IF YOU WANT an instructive lesson in the napping ways of wild things, visit the Virginia Living Museum in the middle of a warm summer day. Draped over branches, curled up in burrows, sprawled in the shade, basking in sunshine, languorously drifting in still waters and snoozing in a hollowed-out stump are the museum's many residents, creatures of the land and sea and sky, of Virginia's mountain streams and cypress swamps, its dark caverns and woodlands and bay-side beaches. Collectively devoted to siesta time.
On the other hand, activity at the museum is high at this hour of the day among another species -- Homo sapiens -- which is represented by many age, kinship and social groupings, dashing here and idling there, gazing, gawking, giggling, exploring, crawling, fidgeting, marveling, peering, questioning, learning. And in my case, tentatively stroking the left rear foot of a young alligator resting in placid reptilian contentment in the arms of Larry Sacks, one of the museum's more than 400 volunteers.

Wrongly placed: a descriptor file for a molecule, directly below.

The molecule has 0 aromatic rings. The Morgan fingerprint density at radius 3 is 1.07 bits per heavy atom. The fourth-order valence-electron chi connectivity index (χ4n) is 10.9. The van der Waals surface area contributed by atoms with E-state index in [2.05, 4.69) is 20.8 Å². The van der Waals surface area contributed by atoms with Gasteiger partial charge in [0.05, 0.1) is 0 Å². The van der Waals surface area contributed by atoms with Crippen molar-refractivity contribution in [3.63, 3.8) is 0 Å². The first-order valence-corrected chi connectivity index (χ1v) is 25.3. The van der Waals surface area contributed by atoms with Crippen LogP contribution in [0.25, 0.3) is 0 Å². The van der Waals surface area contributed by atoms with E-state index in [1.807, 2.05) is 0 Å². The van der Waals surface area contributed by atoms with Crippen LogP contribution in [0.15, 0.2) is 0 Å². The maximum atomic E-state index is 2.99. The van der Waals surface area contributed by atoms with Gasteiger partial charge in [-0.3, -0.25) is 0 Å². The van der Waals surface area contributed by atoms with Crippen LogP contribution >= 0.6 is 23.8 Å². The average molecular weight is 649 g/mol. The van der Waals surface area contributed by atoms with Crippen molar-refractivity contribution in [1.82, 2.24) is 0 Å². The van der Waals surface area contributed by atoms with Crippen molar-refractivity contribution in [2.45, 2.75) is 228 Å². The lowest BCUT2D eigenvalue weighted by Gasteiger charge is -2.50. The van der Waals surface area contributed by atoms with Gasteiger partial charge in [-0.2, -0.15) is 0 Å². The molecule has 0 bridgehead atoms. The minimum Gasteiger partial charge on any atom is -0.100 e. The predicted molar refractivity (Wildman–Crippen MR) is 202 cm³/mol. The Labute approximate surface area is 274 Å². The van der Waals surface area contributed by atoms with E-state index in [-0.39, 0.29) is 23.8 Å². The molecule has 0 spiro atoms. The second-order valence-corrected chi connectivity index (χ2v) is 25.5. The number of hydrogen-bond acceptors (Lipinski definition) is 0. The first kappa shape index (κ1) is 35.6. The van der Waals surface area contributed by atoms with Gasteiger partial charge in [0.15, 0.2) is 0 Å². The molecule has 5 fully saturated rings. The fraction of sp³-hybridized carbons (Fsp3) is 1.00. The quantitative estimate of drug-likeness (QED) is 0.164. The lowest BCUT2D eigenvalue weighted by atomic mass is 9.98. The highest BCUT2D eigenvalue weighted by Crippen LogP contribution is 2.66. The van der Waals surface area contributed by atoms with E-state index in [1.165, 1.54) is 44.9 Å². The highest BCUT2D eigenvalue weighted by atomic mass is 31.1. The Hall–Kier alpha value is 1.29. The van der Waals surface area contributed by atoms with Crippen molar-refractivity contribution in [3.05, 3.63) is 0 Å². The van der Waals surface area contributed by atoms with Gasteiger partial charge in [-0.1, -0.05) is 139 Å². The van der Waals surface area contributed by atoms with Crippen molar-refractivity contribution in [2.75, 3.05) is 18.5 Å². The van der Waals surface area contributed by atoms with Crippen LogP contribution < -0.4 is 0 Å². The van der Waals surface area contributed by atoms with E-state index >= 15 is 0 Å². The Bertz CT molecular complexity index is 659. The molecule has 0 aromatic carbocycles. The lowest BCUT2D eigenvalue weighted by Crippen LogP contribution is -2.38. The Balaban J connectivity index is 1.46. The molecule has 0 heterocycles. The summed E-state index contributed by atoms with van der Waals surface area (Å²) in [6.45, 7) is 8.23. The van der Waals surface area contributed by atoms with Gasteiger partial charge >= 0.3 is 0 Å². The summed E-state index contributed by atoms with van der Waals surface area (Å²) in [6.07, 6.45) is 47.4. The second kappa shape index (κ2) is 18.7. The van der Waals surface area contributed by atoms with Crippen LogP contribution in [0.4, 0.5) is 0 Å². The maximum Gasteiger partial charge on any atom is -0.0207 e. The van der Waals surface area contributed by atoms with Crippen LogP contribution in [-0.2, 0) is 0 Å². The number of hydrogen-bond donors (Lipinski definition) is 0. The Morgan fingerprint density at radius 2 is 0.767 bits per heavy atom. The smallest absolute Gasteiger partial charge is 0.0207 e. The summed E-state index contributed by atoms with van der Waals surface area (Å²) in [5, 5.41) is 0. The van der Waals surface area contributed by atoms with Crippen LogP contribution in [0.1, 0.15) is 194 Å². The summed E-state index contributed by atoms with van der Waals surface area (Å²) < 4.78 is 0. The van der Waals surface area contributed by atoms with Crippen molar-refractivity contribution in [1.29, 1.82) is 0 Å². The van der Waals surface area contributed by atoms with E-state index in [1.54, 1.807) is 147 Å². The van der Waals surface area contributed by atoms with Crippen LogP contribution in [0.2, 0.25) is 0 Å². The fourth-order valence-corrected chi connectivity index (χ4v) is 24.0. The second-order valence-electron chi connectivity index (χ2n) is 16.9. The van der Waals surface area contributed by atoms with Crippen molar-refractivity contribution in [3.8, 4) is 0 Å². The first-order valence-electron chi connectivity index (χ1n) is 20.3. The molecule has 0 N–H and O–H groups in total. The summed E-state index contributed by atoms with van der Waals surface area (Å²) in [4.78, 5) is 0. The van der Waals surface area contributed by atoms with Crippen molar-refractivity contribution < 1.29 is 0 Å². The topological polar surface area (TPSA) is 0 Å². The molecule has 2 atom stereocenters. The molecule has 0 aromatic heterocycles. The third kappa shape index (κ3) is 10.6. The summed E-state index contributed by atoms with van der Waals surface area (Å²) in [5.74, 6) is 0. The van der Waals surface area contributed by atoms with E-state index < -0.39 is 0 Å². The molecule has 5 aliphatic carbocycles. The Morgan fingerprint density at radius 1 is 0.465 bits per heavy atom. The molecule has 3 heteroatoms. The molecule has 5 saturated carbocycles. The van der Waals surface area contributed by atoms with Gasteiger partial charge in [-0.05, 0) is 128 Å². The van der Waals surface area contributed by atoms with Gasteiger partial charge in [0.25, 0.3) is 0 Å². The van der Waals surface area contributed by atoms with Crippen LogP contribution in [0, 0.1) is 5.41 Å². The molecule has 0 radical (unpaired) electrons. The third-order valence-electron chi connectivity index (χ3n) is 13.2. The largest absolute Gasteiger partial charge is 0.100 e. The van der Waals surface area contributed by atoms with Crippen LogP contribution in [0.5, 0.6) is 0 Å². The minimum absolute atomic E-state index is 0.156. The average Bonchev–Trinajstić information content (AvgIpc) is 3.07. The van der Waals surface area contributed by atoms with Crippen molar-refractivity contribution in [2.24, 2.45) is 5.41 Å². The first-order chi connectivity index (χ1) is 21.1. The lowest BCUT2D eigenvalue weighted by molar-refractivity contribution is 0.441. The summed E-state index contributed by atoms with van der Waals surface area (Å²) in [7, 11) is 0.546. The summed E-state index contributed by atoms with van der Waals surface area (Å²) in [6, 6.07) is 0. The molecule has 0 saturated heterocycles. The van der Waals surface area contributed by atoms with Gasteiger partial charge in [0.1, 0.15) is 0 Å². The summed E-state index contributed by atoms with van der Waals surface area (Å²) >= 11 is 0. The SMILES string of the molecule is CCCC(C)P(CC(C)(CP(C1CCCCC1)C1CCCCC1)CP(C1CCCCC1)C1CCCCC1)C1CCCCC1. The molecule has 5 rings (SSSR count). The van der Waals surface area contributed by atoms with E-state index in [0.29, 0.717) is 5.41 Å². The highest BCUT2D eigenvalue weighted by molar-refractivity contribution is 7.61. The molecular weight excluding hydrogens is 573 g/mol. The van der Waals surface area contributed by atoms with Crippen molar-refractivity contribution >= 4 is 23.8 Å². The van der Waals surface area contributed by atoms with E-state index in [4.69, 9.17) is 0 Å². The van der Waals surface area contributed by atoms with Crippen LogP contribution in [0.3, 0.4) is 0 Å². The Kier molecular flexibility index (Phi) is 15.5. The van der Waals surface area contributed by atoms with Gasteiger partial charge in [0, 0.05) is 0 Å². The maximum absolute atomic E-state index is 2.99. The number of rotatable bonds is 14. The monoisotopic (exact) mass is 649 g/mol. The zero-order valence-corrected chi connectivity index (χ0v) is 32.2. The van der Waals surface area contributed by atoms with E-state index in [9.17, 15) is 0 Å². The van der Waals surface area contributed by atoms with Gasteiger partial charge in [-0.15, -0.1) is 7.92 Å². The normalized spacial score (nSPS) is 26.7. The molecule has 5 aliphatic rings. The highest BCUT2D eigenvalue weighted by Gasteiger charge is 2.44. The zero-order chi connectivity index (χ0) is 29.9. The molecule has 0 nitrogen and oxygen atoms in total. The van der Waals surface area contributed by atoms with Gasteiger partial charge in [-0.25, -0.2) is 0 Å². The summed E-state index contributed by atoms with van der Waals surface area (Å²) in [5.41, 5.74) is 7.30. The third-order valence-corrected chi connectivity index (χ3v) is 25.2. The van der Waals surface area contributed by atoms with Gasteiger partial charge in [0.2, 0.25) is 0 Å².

The Virginia Living Museum in Newport News is a shady natural oasis on Deer Park Lake that lies just off busy J. Clyde Morris Boulevard. Highlighting the rich variety of Virginia's plants, animals and ecosystems, the museum opened in 1987 and recently underwent a major expansion, adding a 62,000-square-foot building that houses several distinct wild habitats, along with hands-on discovery centers and interactive displays (including a touch-screen virtual frog dissection -- "Froguts"), a planetarium, an observatory for both daytime solar observations and night sky watching, and a museum store.
Step inside between now and Labor Day weekend and the first thing you'll probably notice is the roaring from the "Dinosaurs!" exhibit. The shrieking you'll hear will be coming from your own kids, when they're handed the odd, lumpy rock by a museum volunteer and asked to feel it and sniff it and guess what it is. (Hint -- it's what the dinosaur left behind, fossilized.) There's also a build-your-own-osaurus, with Velcro-ized heads, tails, legs and assorted body parts.